Research Shows Fear Of Subways, Buses May Be Overblown

Steve Burns
June 16, 2020 - 8:03 pm

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    NEW YORK (WCBS 880) — The subway may be one of the last places that will start seeing crowds again, but new research shows our fear of transit may be overblown.

    WCBS 880’s Steve Burns reports there were multiple politicians who called for the subway to be shut down and even the Centers for Disease Control and Prevention asked people to avoid transit. 

    The NYSE barred also workers from taking a train. 

    The fear of spreading the virus was very real, but now evidence is starting to catch up.

    “New international research that shows fear of transit may be entirely misplaced,” explains Janette Sadik-Khan, the city's transportation commissioner under Mayor Michael Bloomberg.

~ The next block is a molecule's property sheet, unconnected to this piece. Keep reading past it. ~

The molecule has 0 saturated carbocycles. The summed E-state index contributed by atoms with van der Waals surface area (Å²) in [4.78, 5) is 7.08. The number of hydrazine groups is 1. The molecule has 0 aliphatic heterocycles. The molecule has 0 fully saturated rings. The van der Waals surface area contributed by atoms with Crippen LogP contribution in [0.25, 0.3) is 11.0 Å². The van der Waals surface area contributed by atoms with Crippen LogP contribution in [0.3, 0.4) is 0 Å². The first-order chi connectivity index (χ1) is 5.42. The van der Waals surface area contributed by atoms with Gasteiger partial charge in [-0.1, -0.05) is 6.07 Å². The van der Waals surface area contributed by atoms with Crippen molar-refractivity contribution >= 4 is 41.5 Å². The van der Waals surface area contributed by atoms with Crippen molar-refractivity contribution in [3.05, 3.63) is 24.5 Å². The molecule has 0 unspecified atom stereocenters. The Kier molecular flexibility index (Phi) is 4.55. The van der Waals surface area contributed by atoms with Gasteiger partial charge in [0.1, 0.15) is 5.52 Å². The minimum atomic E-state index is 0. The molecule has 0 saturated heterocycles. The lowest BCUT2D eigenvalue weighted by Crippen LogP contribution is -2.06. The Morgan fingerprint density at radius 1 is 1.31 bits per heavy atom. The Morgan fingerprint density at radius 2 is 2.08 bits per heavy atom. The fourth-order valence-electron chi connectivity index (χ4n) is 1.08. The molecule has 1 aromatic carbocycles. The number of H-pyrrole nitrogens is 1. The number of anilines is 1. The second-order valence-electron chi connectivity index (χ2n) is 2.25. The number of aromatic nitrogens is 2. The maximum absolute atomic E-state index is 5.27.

She pointed to several cities around the world that are getting back into using their public transportation. 

    “You know, if transit really were a global superspreader, then we should've seen a massive outbreak in places like Hong Kong, which has a population similar to New York City and has a public transit system that carries 13 million people a day,” she said.

    It's the same story in Paris, where not a single outbreak out of 150 was traced back to transit. 

    “The evidence we have shows there's no reason to single out transit,” Sadik-Khan said.

    As people start cautiously coming back buses are seeing riders return faster than the subway.

    “People feel safer above-ground and spending less time in hallways and on platforms with others,” she adds. 

    Sadik-Khan says it's a perfect opportunity to add more bus lanes.

    The MTA has asked for 60 miles, but Mayor Bill de Blasio so far has promised only 20.

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